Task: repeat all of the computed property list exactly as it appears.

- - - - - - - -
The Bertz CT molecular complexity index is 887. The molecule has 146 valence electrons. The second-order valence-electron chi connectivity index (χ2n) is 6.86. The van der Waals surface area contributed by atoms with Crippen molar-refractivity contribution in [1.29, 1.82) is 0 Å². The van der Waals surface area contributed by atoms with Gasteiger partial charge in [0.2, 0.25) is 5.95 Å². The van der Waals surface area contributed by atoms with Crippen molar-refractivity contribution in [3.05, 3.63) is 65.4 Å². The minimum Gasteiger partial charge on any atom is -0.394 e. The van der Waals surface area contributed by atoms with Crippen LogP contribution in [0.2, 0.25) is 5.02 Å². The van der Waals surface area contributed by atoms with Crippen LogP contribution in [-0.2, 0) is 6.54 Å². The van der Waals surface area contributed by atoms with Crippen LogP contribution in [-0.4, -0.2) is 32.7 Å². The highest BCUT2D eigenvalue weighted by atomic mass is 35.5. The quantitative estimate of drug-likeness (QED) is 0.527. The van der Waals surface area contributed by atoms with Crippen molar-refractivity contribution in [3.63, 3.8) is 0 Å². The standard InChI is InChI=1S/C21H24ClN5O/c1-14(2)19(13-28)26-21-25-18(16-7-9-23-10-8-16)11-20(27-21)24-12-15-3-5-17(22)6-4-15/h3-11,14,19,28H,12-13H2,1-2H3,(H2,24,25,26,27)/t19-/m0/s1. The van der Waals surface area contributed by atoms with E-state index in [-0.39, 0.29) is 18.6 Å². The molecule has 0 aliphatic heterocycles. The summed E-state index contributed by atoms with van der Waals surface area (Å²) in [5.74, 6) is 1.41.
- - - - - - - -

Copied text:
The Bertz CT molecular complexity index is 887. The molecule has 146 valence electrons. The second-order valence-electron chi connectivity index (χ2n) is 6.86. The van der Waals surface area contributed by atoms with Crippen molar-refractivity contribution in [1.29, 1.82) is 0 Å². The van der Waals surface area contributed by atoms with Gasteiger partial charge in [0.2, 0.25) is 5.95 Å². The van der Waals surface area contributed by atoms with Crippen molar-refractivity contribution in [3.05, 3.63) is 65.4 Å². The minimum Gasteiger partial charge on any atom is -0.394 e. The van der Waals surface area contributed by atoms with Crippen LogP contribution in [0.2, 0.25) is 5.02 Å². The van der Waals surface area contributed by atoms with Crippen LogP contribution in [-0.2, 0) is 6.54 Å². The van der Waals surface area contributed by atoms with Crippen LogP contribution in [-0.4, -0.2) is 32.7 Å². The highest BCUT2D eigenvalue weighted by atomic mass is 35.5. The quantitative estimate of drug-likeness (QED) is 0.527. The van der Waals surface area contributed by atoms with Crippen molar-refractivity contribution in [3.63, 3.8) is 0 Å². The standard InChI is InChI=1S/C21H24ClN5O/c1-14(2)19(13-28)26-21-25-18(16-7-9-23-10-8-16)11-20(27-21)24-12-15-3-5-17(22)6-4-15/h3-11,14,19,28H,12-13H2,1-2H3,(H2,24,25,26,27)/t19-/m0/s1. The van der Waals surface area contributed by atoms with E-state index in [-0.39, 0.29) is 18.6 Å². The molecule has 0 aliphatic heterocycles. The summed E-state index contributed by atoms with van der Waals surface area (Å²) in [5.74, 6) is 1.41.